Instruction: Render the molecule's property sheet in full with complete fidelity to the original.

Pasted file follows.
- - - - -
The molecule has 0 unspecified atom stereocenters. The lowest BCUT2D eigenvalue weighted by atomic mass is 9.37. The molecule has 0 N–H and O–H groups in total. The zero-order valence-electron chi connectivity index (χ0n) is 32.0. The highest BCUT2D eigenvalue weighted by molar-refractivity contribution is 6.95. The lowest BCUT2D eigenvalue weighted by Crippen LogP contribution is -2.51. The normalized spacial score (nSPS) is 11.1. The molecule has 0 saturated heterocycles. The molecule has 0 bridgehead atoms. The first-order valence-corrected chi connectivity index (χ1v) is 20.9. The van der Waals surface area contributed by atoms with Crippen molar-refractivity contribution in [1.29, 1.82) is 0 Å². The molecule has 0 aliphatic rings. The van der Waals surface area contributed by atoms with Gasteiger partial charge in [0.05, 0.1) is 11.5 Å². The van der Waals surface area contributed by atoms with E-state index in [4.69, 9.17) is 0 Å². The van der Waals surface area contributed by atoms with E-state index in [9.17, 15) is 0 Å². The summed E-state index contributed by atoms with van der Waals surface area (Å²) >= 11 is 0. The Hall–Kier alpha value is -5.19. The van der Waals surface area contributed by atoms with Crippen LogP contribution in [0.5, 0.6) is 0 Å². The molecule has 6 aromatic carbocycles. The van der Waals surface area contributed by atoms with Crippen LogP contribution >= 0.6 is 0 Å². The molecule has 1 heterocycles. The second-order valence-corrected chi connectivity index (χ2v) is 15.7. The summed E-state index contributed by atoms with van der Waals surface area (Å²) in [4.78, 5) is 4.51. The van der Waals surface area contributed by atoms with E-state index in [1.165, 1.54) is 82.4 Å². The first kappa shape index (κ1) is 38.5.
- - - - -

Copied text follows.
The molecule has 0 unspecified atom stereocenters. The lowest BCUT2D eigenvalue weighted by atomic mass is 9.37. The molecule has 0 N–H and O–H groups in total. The zero-order valence-electron chi connectivity index (χ0n) is 32.0. The highest BCUT2D eigenvalue weighted by molar-refractivity contribution is 6.95. The lowest BCUT2D eigenvalue weighted by Crippen LogP contribution is -2.51. The normalized spacial score (nSPS) is 11.1. The molecule has 0 saturated heterocycles. The molecule has 0 bridgehead atoms. The first-order valence-corrected chi connectivity index (χ1v) is 20.9. The van der Waals surface area contributed by atoms with Crippen molar-refractivity contribution in [1.29, 1.82) is 0 Å². The molecule has 0 aliphatic rings. The van der Waals surface area contributed by atoms with Gasteiger partial charge in [0.05, 0.1) is 11.5 Å². The van der Waals surface area contributed by atoms with E-state index in [4.69, 9.17) is 0 Å². The van der Waals surface area contributed by atoms with E-state index in [9.17, 15) is 0 Å². The summed E-state index contributed by atoms with van der Waals surface area (Å²) >= 11 is 0. The Hall–Kier alpha value is -5.19. The van der Waals surface area contributed by atoms with Crippen LogP contribution in [0.5, 0.6) is 0 Å². The molecule has 6 aromatic carbocycles. The van der Waals surface area contributed by atoms with Crippen LogP contribution >= 0.6 is 0 Å². The molecule has 1 heterocycles. The second-order valence-corrected chi connectivity index (χ2v) is 15.7. The summed E-state index contributed by atoms with van der Waals surface area (Å²) in [4.78, 5) is 4.51. The van der Waals surface area contributed by atoms with E-state index in [1.165, 1.54) is 82.4 Å². The first kappa shape index (κ1) is 38.5.